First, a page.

Woollen Gymnasium

Last updated
Woollen Gymnasium
Woolen Gym.jpg
Full nameCharles T. Woollen Gymnasium
Location300 South Road, Chapel Hill, N.C., United States [1]
Coordinates 35°54′33.65″N79°2′45.13″W / 35.9093472°N 79.0458694°W / 35.9093472; -79.0458694 Coordinates: 35°54′33.65″N79°2′45.13″W / 35.9093472°N 79.0458694°W / 35.9093472; -79.0458694
OwnerUniversity of North Carolina at Chapel Hill [1]
OperatorUniversity of North Carolina at Chapel Hill [1]
Capacity 6,000 (1952) [2]
Construction
Broke ground1937
Opened1938
Renovated2004, 2010
Expanded1942 [3]
Construction cost$646,000
(including swimming pool)
ArchitectAtwood and Weeks [4]
Main contractorsJ. A. Jones Construction Company (general construction)

Reliance Engineering Company (heating)

W. M. Wiggins (plumbing)
Tenants
North Carolina Tar Heels men's basketball (NCAA) (1938–1965) [5]

Woollen Gymnasium was the home of the University of North Carolina's physical education classes from 1937, and the North Carolina Tar Heels men's basketball team from early 1938. [6] The Gymnasium was named after Charles T. Woollen, Class of 1905. The gymnasium replaced the nearby arena colloquially known as the Tin Can. The Woollen Gymnasium was the home court of Tar Heel basketball until 1965, when Carmichael Auditorium was completed as an annex to Woollen, sharing the Gymnasium's eastern wall. [7] North Carolina won its first NCAA basketball title in 1957 while playing at Woollen. [8] [9]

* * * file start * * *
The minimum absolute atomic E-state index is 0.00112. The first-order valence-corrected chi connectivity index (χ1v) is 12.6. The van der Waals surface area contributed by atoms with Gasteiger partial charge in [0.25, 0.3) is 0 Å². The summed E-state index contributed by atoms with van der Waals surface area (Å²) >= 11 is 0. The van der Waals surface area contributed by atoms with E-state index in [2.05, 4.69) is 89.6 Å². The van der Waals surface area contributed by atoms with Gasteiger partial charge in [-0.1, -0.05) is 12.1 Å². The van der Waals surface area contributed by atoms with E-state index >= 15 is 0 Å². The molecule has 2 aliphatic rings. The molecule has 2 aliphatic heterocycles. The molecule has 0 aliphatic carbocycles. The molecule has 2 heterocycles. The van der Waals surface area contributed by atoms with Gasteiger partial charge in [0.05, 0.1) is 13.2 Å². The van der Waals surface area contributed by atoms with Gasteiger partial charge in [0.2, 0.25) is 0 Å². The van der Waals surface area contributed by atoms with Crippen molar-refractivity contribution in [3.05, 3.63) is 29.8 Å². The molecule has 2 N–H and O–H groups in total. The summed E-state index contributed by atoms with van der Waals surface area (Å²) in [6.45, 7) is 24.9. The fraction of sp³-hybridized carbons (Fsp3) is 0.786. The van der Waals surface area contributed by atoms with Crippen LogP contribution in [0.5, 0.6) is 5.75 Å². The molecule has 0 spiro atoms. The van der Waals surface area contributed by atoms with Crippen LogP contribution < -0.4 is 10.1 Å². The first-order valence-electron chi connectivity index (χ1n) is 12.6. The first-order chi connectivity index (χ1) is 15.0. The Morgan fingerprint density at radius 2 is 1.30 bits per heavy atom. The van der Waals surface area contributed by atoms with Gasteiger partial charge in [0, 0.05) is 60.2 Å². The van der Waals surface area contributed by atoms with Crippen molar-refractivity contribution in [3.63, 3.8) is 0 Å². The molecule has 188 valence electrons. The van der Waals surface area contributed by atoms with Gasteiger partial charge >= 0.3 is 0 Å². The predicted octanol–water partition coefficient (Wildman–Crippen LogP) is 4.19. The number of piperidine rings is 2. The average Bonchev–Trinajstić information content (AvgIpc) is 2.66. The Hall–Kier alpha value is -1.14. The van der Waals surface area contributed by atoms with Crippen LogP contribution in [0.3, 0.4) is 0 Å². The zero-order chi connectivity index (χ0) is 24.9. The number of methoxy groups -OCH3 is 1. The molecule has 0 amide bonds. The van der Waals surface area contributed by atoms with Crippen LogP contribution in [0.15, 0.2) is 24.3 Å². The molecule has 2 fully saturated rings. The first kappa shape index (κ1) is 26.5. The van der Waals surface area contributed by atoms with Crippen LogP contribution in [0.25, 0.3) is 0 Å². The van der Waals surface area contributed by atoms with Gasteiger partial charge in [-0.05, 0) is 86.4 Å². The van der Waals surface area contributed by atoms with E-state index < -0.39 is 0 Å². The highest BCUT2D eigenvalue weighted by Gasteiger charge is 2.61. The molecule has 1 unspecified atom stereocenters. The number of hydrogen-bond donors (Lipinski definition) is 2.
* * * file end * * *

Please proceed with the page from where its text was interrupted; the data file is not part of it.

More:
Contents

The Gymnasium is still in use today, hosting classes, cross-university rivalry games, and intramural events, as well as providing room for the Roy Williams Basketball Camp in the summer. The old section numbers and ticket windows are still visible.

Background and history

While the Tar Heels played in Bynum Gymnasium and the Tin Can, university business manager Charles T. Woollen collected data on gymnasiums and swimming pools starting in 1918. [10] In 1927, an editorial in school newspaper The Daily Tar Heel wrote that "One of the urgent needs of the university which demands attention is the growing necessity for a new gymnasium to take care for the physical welfare of the increasing student body." [10] The Daily Tar Heel published an article each year advocating for a new gym. [10] In the spring of 1935, School president Frank Porter Graham and Woollen sought out close to $500,000 in public funds for the building of a new gymnasium and a women's dormitory. [10] [11] Initial efforts failed and Woollen returned to Washington D.C. and met with President Roosevelt; however, due to low unemployment levels in Chapel Hill the request was denied. [11] [12] Despite the rejection, Woollen persisted and North Carolina Public Works director Stanley H. Wright announced on October 24, 1936 that the university would receive a $283,090 grant to build the gymnasium and the rest of the required funds $346,000 would have to be raised by the school. [10]